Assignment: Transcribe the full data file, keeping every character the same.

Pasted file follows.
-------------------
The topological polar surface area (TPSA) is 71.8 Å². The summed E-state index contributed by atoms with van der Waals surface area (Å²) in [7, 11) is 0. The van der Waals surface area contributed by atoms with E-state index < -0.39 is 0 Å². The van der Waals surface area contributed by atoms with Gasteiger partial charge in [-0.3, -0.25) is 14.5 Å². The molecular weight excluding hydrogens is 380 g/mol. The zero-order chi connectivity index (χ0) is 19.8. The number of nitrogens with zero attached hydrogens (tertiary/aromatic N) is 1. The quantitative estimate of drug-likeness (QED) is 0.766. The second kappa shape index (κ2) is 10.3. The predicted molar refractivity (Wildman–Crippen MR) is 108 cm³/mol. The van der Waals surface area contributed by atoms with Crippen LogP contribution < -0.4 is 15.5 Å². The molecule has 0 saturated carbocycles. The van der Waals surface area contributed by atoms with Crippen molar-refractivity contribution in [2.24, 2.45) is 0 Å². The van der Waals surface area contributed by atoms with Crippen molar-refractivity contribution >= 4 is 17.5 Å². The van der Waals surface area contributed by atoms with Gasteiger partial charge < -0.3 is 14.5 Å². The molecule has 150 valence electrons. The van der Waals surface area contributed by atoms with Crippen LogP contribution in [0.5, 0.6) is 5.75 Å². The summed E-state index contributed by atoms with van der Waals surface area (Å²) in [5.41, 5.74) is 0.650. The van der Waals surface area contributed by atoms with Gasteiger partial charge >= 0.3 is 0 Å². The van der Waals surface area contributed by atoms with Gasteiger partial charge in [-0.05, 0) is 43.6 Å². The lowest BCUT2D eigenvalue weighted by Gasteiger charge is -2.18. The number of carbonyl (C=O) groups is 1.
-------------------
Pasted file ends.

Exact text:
The topological polar surface area (TPSA) is 71.8 Å². The summed E-state index contributed by atoms with van der Waals surface area (Å²) in [7, 11) is 0. The van der Waals surface area contributed by atoms with E-state index < -0.39 is 0 Å². The van der Waals surface area contributed by atoms with Gasteiger partial charge in [-0.3, -0.25) is 14.5 Å². The molecular weight excluding hydrogens is 380 g/mol. The zero-order chi connectivity index (χ0) is 19.8. The number of nitrogens with zero attached hydrogens (tertiary/aromatic N) is 1. The quantitative estimate of drug-likeness (QED) is 0.766. The second kappa shape index (κ2) is 10.3. The predicted molar refractivity (Wildman–Crippen MR) is 108 cm³/mol. The van der Waals surface area contributed by atoms with Crippen LogP contribution < -0.4 is 15.5 Å². The molecule has 0 saturated carbocycles. The van der Waals surface area contributed by atoms with Crippen molar-refractivity contribution in [2.24, 2.45) is 0 Å². The van der Waals surface area contributed by atoms with Crippen molar-refractivity contribution >= 4 is 17.5 Å². The van der Waals surface area contributed by atoms with Gasteiger partial charge < -0.3 is 14.5 Å². The molecule has 150 valence electrons. The van der Waals surface area contributed by atoms with Crippen LogP contribution in [0.5, 0.6) is 5.75 Å². The summed E-state index contributed by atoms with van der Waals surface area (Å²) in [5.41, 5.74) is 0.650. The van der Waals surface area contributed by atoms with Gasteiger partial charge >= 0.3 is 0 Å². The van der Waals surface area contributed by atoms with Gasteiger partial charge in [-0.05, 0) is 43.6 Å². The lowest BCUT2D eigenvalue weighted by Gasteiger charge is -2.18. The number of carbonyl (C=O) groups is 1.